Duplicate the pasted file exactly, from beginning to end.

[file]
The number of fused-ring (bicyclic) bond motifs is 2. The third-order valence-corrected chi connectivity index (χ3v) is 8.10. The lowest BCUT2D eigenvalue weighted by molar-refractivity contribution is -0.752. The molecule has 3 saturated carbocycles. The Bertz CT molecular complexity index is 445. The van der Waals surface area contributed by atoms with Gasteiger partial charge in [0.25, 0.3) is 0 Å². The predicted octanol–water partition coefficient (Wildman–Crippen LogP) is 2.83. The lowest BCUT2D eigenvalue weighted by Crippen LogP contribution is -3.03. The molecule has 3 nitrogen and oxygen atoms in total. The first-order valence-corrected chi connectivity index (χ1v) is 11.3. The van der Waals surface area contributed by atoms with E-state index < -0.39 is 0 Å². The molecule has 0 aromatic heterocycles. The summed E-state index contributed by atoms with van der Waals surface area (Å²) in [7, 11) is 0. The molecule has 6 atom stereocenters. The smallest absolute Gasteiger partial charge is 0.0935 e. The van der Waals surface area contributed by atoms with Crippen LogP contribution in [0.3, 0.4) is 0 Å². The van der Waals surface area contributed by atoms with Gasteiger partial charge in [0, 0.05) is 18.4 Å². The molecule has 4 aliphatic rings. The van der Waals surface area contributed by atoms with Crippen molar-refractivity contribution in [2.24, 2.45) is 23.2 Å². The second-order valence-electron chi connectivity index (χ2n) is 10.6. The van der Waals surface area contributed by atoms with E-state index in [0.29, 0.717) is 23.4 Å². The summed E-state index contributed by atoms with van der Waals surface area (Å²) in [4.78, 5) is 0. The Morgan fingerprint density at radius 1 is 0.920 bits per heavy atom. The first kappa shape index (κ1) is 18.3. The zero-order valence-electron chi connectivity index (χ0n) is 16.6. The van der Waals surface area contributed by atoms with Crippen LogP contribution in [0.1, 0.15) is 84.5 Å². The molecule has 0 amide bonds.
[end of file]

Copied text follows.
The number of fused-ring (bicyclic) bond motifs is 2. The third-order valence-corrected chi connectivity index (χ3v) is 8.10. The lowest BCUT2D eigenvalue weighted by molar-refractivity contribution is -0.752. The molecule has 3 saturated carbocycles. The Bertz CT molecular complexity index is 445. The van der Waals surface area contributed by atoms with Gasteiger partial charge in [0.25, 0.3) is 0 Å². The predicted octanol–water partition coefficient (Wildman–Crippen LogP) is 2.83. The lowest BCUT2D eigenvalue weighted by Crippen LogP contribution is -3.03. The molecule has 3 nitrogen and oxygen atoms in total. The first-order valence-corrected chi connectivity index (χ1v) is 11.3. The van der Waals surface area contributed by atoms with E-state index < -0.39 is 0 Å². The molecule has 0 aromatic heterocycles. The summed E-state index contributed by atoms with van der Waals surface area (Å²) in [7, 11) is 0. The molecule has 6 atom stereocenters. The smallest absolute Gasteiger partial charge is 0.0935 e. The van der Waals surface area contributed by atoms with Crippen LogP contribution in [0.3, 0.4) is 0 Å². The van der Waals surface area contributed by atoms with Gasteiger partial charge in [0, 0.05) is 18.4 Å². The molecule has 4 aliphatic rings. The van der Waals surface area contributed by atoms with Crippen molar-refractivity contribution in [2.24, 2.45) is 23.2 Å². The second-order valence-electron chi connectivity index (χ2n) is 10.6. The van der Waals surface area contributed by atoms with E-state index in [0.29, 0.717) is 23.4 Å². The summed E-state index contributed by atoms with van der Waals surface area (Å²) in [4.78, 5) is 0. The Morgan fingerprint density at radius 1 is 0.920 bits per heavy atom. The first kappa shape index (κ1) is 18.3. The zero-order valence-electron chi connectivity index (χ0n) is 16.6. The van der Waals surface area contributed by atoms with Crippen LogP contribution in [0.1, 0.15) is 84.5 Å². The molecule has 0 amide bonds.